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International Trade Negotiations That Could Affect the Market

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MICHAEL TOWNSEND: Today, we’re going to talk about trade, where there are a couple of major decisions coming up that investors should be tracking. First up, negotiations with China appear to be approaching the endgame. Treasury Secretary, Steven Mnuchin, and U.S. Trade Representative, Robert Lighthizer, headed to Beijing the last week of March for face to face negotiations. Top Chinese negotiators are expected to be in Washington for follow up talks in early April. If all goes well, the White House is hoping that President Trump will be able to host Chinese President Xi Jinping for a meeting and signing ceremony by the end of April.

Of course, that timetable may be optimistic. Trade negotiations are notoriously difficult, and the final stages of extended trade talks can be especially tricky. As of now, both sides agree that significant progress has been made, and both sides appear optimistic that an agreement can be reached. China recently agreed to boost U.S. imports and reduce the trade imbalance between the two countries, both key priorities for the White House. But, important discussions still remain on topics like how to enforce any deal, and the pace at which the two countries will unwind tariffs that they imposed on each other during the year-long trade dispute.

My sense is that the markets have been anticipating an agreement for weeks, so I don’t expect a huge market reaction to an announcement, though some positive reaction to an end to the standoff is likely. On the other hand, if talks were to collapse, or if a deal looks like it will be delayed past the end of April, that could increase market volatility.

The other big trade issue that is looming is a congressional vote on the U.S. Mexico Canada Agreement, known as the USMCA. This is the deal to replace the North American Free Trade Agreement, or NAFTA. The three countries signed the agreement late last year, but now the legislatures of all three countries must approve it. The timing of the vote in Congress, not to mention the outcome of that vote, is uncertain. Congress is awaiting a report from the U.S. International Trade Commission on the economic impact of the deal. That report is due in April. At some point after that, probably this summer, Congress will have to vote on the agreement.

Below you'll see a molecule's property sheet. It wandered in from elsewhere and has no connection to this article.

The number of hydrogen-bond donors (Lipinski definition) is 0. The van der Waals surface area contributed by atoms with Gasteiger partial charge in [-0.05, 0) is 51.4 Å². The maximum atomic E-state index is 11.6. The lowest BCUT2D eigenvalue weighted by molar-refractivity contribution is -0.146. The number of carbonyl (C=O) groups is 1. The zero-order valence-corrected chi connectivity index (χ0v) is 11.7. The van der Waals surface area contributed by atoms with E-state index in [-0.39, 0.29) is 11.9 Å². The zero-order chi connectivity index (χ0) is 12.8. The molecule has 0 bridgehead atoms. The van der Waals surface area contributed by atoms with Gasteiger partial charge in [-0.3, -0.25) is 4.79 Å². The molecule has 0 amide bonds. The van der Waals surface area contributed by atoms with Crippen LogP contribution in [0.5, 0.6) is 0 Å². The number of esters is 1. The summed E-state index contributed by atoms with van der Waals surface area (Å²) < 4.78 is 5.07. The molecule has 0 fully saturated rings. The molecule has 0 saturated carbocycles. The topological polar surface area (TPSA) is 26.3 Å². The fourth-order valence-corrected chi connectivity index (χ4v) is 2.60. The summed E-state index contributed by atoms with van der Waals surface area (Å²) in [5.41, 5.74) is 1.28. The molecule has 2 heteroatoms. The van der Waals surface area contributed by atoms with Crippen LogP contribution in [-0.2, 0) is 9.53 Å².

Trade is one of the least partisan issues on Capitol Hill. Instead, it tends to matter much more to members of Congress how the specific terms of the deal impact businesses in their state or district. That’s why this vote is hard to predict right now. There are also a lot of newly-elected members, particularly in the House of Representatives, who have never taken a major trade vote. So, we don’t have a very good idea of where they stand. Some Democrats have expressed concern about environmental and labor protections, particularly in Mexico. There are also broad concerns about the tariffs on steel and aluminum that President Trump imposed in 2018, which spawned retaliatory actions by Canada and Mexico.

There are also political factors at work. Some Democrats, for example, don’t want to take a vote that might give a political victory to the White House before next year’s elections. There is no specific time table by which Congress must vote on this deal, but it probably needs to happen this summer, before Washington gets completely overwhelmed by the 2020 presidential campaign. Whenever it happens, though, this is a vote that the markets will be watching. A rejection by Congress of the trade deal would be a huge setback for the administration, and send the trade relationship between the three countries into uncertainty. So, investors should keep an eye on this one.

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